So, now we know that we have a “critical density” of the universe, but what about the actual density (calculated based on mass and volume)? Well, since we can only observe roughly 14 billion light years in any direction from an observable point, scientists have a rather good idea of the “observable universe”, but that means we only know the volume and the estimated mass of the observable universe. Hence, the uncertainty, and the three following possibilities…

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Option 1: Actual Density Greater than Critical Density – In this scenario, the shape of the universe is a perfect sphere. Essentially, the universe contains enough mass to eventually stop the expansion, which has been moving outwards from the point of the Big Bang. This version is called a “closed universe”, with no beginning or end (a sphere). Eventually, the expansion will reverse, and we will experience the opposite of the Big Bang, with the entire universe compressing in on itself. This uncomfortable fate is popularly called “The Big Crunch”.

Option 2: Actual Density Less than Critical DensityIn this scenario, the shape of the universe is the same as a saddle, or a hyperbolic form (in geometric terms). Here, the universe doesn’t have enough mass to stop the expansion, and it will continue expanding outwards forever. This version is called an “open universe”.

Option 3: Actual Density Equals Critical DensityIn this scenario, the shape of the universe is completely flat and infinite. While this seems like the least likely (that the two densities are just perfectly balanced), this is actually the most popularly assumed theory in scientific circles. The expansion will slow down gradually, perhaps over tens or hundreds of billions of years, until a stasis point is achieved, but there will be no great contraction or “Crunch”.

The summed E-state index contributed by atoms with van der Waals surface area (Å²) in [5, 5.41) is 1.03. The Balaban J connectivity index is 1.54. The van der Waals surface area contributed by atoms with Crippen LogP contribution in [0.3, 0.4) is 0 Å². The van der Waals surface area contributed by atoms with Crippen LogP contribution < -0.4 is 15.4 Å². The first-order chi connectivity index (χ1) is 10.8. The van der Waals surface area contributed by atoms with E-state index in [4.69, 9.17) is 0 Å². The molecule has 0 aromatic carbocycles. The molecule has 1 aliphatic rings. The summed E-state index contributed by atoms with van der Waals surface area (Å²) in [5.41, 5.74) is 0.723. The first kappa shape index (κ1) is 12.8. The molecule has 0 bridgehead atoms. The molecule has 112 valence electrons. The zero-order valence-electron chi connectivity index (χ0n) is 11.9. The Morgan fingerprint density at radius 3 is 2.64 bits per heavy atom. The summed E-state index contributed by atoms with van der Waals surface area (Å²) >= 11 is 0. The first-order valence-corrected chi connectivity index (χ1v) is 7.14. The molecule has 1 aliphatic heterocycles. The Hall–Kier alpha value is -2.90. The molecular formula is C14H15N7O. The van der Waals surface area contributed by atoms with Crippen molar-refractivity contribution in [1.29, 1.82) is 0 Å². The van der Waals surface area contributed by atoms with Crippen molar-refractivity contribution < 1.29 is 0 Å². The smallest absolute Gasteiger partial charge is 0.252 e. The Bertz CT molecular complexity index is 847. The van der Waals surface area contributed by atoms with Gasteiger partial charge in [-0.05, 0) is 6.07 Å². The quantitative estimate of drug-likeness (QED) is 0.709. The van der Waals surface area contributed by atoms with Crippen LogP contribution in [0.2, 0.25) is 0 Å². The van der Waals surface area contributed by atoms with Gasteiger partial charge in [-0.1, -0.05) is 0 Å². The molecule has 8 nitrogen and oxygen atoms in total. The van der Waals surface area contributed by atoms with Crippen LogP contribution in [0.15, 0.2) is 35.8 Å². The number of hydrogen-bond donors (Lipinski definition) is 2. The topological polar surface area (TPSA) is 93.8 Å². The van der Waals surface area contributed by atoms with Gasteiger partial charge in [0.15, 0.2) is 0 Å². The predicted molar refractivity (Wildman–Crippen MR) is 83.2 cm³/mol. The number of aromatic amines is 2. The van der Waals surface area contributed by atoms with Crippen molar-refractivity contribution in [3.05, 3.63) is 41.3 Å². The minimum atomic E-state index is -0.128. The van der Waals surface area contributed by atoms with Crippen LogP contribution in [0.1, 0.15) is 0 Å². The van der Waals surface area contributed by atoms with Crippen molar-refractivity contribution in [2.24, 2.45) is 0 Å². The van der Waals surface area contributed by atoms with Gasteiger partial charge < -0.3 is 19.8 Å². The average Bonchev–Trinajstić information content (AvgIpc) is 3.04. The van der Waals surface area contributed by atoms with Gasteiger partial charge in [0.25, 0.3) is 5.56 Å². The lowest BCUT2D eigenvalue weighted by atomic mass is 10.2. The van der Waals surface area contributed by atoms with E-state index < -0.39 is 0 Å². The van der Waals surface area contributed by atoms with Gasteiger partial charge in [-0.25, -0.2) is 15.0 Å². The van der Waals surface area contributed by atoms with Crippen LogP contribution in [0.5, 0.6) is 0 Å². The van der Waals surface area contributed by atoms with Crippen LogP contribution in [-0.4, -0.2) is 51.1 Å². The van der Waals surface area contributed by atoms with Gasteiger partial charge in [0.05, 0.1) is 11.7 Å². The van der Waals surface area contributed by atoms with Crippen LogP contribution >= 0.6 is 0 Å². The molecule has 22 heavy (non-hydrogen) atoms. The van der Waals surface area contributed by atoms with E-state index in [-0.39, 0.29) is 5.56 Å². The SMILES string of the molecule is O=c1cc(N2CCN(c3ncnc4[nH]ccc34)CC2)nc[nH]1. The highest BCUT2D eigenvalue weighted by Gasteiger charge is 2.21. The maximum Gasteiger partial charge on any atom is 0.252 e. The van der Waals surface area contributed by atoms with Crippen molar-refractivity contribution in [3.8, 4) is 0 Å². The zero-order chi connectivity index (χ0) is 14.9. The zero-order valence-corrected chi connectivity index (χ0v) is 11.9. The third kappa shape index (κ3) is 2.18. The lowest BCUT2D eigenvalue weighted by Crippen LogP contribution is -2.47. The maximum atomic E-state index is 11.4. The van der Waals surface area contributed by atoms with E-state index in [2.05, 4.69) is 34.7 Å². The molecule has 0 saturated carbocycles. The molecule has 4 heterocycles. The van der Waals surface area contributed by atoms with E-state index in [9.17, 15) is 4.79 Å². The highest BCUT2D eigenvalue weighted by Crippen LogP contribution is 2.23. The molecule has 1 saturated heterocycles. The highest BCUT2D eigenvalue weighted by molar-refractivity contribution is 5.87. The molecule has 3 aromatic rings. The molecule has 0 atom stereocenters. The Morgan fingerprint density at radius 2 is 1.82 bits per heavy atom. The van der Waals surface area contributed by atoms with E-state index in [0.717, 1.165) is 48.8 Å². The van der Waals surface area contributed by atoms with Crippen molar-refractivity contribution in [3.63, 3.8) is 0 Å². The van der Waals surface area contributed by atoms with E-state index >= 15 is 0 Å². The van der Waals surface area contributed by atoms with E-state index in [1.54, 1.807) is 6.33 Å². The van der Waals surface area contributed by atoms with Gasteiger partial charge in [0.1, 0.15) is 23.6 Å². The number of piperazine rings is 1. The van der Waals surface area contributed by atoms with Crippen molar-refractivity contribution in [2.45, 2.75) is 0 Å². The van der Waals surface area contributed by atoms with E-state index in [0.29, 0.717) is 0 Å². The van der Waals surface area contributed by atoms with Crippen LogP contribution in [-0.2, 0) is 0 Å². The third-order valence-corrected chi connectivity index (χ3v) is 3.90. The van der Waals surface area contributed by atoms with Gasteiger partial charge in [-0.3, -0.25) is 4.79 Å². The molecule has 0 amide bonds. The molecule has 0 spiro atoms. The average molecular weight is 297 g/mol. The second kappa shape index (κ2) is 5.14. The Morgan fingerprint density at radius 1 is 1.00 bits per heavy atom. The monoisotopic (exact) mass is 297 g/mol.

shape of universe End of universe

Shape of Universe where Ω is the density parameter (Credits:NASA/Wikipedia)

What Does This Mean for Us?

While it’s a lot of fun to think of our role in the grand cosmic displays above our heads, the truth is, the shape of the universe and the various density measurements discussed above will never affect our lives. Again, it is difficult to comprehend the scale of light years and the universe, and it is almost impossible to conceive billions of years. Whether we end up stretched out into an icy, infinite, frozen universe, or crunched back down into a singularity, we certainly won’t be around to see it. We can guess at the answers, but we are still limited by the observable universe and mystified by the hundreds of other unexplained phenomena and anomalies of the cosmos.

However, if we could step outside of the universe and look down at its shape (whatever it happens to be), it would certainly be a glorious sight!

References:

  1. Wikipedia
  2. Space.com
  3. Starchild : NASA
The short URL of the present article is: http://sciabc.us/LydLH
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About the Author:

John Staughton is a traveling writer, editor and publisher who earned his English and Integrative Biology degrees from the University of Illinois in Champaign, Urbana. He is the co-founder of a literary journal, Sheriff Nottingham, and calls the most beautiful places in the world his office. On a perpetual journey towards the idea of home, he uses words to educate, inspire, uplift and evolve.